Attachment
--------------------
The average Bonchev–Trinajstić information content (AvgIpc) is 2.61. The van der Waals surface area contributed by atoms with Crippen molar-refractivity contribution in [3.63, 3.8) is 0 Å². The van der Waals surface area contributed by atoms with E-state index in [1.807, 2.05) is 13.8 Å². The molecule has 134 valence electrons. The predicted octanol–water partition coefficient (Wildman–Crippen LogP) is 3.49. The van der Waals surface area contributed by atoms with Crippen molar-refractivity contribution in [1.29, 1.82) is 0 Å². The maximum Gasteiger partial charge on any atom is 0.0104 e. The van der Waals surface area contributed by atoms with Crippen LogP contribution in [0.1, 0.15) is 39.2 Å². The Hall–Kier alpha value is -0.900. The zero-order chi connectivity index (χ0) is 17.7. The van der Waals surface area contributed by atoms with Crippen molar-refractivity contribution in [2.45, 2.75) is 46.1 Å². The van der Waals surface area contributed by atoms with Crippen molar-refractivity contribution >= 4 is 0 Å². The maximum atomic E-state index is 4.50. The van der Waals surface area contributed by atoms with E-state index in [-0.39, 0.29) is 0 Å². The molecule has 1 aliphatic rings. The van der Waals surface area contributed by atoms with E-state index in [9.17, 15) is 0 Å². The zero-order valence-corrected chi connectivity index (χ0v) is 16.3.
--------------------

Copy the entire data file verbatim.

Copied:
The average Bonchev–Trinajstić information content (AvgIpc) is 2.61. The van der Waals surface area contributed by atoms with Crippen molar-refractivity contribution in [3.63, 3.8) is 0 Å². The van der Waals surface area contributed by atoms with E-state index in [1.807, 2.05) is 13.8 Å². The molecule has 134 valence electrons. The predicted octanol–water partition coefficient (Wildman–Crippen LogP) is 3.49. The van der Waals surface area contributed by atoms with Crippen molar-refractivity contribution in [1.29, 1.82) is 0 Å². The maximum Gasteiger partial charge on any atom is 0.0104 e. The van der Waals surface area contributed by atoms with Crippen LogP contribution in [0.1, 0.15) is 39.2 Å². The Hall–Kier alpha value is -0.900. The zero-order chi connectivity index (χ0) is 17.7. The van der Waals surface area contributed by atoms with Crippen molar-refractivity contribution in [2.45, 2.75) is 46.1 Å². The van der Waals surface area contributed by atoms with Crippen molar-refractivity contribution >= 4 is 0 Å². The maximum atomic E-state index is 4.50. The van der Waals surface area contributed by atoms with E-state index in [-0.39, 0.29) is 0 Å². The molecule has 1 aliphatic rings. The van der Waals surface area contributed by atoms with E-state index in [9.17, 15) is 0 Å². The zero-order valence-corrected chi connectivity index (χ0v) is 16.3.